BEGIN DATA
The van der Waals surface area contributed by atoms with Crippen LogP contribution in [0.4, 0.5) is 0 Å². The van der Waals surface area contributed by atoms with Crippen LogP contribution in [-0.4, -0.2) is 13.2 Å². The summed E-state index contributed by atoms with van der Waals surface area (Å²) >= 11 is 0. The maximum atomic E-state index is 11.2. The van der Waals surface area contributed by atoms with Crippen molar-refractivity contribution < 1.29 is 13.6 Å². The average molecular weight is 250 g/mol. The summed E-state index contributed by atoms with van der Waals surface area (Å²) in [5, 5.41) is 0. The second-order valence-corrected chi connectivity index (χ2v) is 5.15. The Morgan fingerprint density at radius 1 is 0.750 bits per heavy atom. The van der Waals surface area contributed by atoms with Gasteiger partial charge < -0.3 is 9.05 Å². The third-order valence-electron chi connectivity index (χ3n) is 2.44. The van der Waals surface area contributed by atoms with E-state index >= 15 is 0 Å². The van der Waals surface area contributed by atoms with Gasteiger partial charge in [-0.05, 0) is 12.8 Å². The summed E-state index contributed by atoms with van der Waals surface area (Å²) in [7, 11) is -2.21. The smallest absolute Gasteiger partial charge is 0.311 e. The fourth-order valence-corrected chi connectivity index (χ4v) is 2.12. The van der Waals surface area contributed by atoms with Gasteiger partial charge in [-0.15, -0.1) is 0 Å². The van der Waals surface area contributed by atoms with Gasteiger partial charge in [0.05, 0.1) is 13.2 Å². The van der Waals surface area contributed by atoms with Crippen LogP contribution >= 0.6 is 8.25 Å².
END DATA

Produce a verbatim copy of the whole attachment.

The van der Waals surface area contributed by atoms with Crippen LogP contribution in [0.4, 0.5) is 0 Å². The van der Waals surface area contributed by atoms with Crippen LogP contribution in [-0.4, -0.2) is 13.2 Å². The summed E-state index contributed by atoms with van der Waals surface area (Å²) >= 11 is 0. The maximum atomic E-state index is 11.2. The van der Waals surface area contributed by atoms with Crippen molar-refractivity contribution < 1.29 is 13.6 Å². The average molecular weight is 250 g/mol. The summed E-state index contributed by atoms with van der Waals surface area (Å²) in [5, 5.41) is 0. The second-order valence-corrected chi connectivity index (χ2v) is 5.15. The Morgan fingerprint density at radius 1 is 0.750 bits per heavy atom. The van der Waals surface area contributed by atoms with Gasteiger partial charge < -0.3 is 9.05 Å². The third-order valence-electron chi connectivity index (χ3n) is 2.44. The van der Waals surface area contributed by atoms with E-state index >= 15 is 0 Å². The van der Waals surface area contributed by atoms with Gasteiger partial charge in [-0.05, 0) is 12.8 Å². The summed E-state index contributed by atoms with van der Waals surface area (Å²) in [7, 11) is -2.21. The smallest absolute Gasteiger partial charge is 0.311 e. The fourth-order valence-corrected chi connectivity index (χ4v) is 2.12. The van der Waals surface area contributed by atoms with Gasteiger partial charge in [-0.15, -0.1) is 0 Å². The van der Waals surface area contributed by atoms with Gasteiger partial charge in [0.05, 0.1) is 13.2 Å². The van der Waals surface area contributed by atoms with Crippen LogP contribution >= 0.6 is 8.25 Å².